Thursday, 21 June 2007

Sikhs visiting holy shrines in Pakistan


It is heartening to see hundreds of Sikh pilgrims taking trains for Pakistan, to pay obeisance at their holy shrines, and crossing the border easily after nearly six decades.

The family seen waving hands, was going to Gurudwara Dera Sahib to observe the 40th martyrdom of Guru Arjun Dev. No less than 500 'jatthas' had left for Pakistan then. The photograph was taken at Attari railway station, sometime back.

Pakistan has one of the holiest sites for Sikhs and once it was a dream for pilgrims to visit these holy shrines. The other photograph was taken recently when pilgrims were leaving for Lahore.

On the left is the recent photograph of a Sikh pilgrim on board a special train, carrying 253 passengers. He is leaving for Pakistan on the occasion of the death anniversary of Maharaja Ranjit Singh.

For the sub-continent, it's great news. In the post-partition riots, millions of Sikhs, Hindus and Muslims were displaced. The Sikhs, being a small minority, suffered most due to this displacement, in the sense that a micro minuscule population of the community, remained in Pakistan.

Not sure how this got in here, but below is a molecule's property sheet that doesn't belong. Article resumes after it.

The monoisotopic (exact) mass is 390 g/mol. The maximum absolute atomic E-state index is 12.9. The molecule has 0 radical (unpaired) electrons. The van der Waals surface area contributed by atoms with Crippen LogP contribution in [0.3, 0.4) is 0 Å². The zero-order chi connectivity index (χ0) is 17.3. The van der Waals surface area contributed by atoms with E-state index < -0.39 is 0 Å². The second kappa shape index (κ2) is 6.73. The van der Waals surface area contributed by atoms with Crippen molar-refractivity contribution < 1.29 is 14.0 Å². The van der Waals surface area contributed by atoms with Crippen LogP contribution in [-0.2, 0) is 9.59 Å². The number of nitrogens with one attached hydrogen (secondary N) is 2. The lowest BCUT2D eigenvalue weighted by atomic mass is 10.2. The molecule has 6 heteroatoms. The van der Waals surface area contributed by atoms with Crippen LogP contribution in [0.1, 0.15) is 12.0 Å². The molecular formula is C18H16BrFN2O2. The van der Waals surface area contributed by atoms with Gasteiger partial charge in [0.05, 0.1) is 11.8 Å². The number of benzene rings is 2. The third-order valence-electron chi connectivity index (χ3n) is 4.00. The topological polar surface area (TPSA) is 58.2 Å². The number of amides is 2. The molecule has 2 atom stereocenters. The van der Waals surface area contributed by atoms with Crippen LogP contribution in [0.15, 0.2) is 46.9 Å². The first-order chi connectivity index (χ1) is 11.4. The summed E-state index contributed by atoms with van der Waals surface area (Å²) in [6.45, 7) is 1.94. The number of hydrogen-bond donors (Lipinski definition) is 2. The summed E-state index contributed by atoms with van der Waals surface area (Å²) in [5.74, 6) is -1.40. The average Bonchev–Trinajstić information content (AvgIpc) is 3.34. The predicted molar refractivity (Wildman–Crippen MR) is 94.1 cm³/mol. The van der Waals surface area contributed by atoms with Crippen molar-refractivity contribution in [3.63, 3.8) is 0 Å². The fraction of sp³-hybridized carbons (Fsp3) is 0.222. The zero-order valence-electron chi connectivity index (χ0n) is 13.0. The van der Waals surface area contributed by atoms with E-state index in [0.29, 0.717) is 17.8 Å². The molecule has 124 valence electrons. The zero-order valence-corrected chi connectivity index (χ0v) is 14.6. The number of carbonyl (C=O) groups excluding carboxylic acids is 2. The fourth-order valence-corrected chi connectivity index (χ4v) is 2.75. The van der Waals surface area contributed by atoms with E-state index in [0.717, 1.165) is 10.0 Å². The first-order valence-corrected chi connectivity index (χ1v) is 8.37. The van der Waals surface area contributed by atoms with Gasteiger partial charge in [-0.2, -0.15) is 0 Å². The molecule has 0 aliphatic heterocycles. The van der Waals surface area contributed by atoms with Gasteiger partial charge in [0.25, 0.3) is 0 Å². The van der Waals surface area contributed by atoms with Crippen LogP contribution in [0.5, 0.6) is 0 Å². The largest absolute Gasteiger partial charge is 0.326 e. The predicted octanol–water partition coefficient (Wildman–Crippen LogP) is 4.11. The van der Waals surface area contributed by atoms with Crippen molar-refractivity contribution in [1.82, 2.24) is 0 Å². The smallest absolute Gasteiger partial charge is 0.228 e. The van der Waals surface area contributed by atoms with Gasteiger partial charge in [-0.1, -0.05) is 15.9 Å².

Of course, there was a similar exodus of Muslims from Indian Punjab but that was only restricted mainly to one state. There are no less than 156 Sikh shrines in Pakistan, many of them in a bad shape.

Nankana Sahib, one of the holiest shrines of the Sikhs, is in Pakistan and so is Panja Sahib. One only wishes that the restrictions would ease further and Sikhs/Muslims and Hindus, who are the same people bound by common culture, can move across the border, freely and easily just like Europe.

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